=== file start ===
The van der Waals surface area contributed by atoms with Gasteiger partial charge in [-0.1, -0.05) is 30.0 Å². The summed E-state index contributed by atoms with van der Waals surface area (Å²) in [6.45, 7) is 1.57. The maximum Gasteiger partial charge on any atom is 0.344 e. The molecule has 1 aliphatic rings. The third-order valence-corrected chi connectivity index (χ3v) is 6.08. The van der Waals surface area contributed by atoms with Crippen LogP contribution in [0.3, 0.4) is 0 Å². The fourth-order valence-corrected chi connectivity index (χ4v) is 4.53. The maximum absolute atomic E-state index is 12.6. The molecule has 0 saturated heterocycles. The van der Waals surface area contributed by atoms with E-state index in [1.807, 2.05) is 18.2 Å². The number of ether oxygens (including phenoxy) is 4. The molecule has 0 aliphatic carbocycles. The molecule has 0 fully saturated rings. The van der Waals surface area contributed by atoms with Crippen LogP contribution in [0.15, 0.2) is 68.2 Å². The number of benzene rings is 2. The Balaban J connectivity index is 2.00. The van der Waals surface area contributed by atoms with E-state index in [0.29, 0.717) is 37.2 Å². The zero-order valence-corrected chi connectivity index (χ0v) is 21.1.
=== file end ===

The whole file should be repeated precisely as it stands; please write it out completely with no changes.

The van der Waals surface area contributed by atoms with Gasteiger partial charge in [-0.1, -0.05) is 30.0 Å². The summed E-state index contributed by atoms with van der Waals surface area (Å²) in [6.45, 7) is 1.57. The maximum Gasteiger partial charge on any atom is 0.344 e. The molecule has 1 aliphatic rings. The third-order valence-corrected chi connectivity index (χ3v) is 6.08. The van der Waals surface area contributed by atoms with Crippen LogP contribution in [0.3, 0.4) is 0 Å². The fourth-order valence-corrected chi connectivity index (χ4v) is 4.53. The maximum absolute atomic E-state index is 12.6. The molecule has 0 saturated heterocycles. The van der Waals surface area contributed by atoms with E-state index in [1.807, 2.05) is 18.2 Å². The number of ether oxygens (including phenoxy) is 4. The molecule has 0 aliphatic carbocycles. The molecule has 0 fully saturated rings. The van der Waals surface area contributed by atoms with Crippen LogP contribution in [0.15, 0.2) is 68.2 Å². The number of benzene rings is 2. The Balaban J connectivity index is 2.00. The van der Waals surface area contributed by atoms with E-state index in [0.29, 0.717) is 37.2 Å². The zero-order valence-corrected chi connectivity index (χ0v) is 21.1.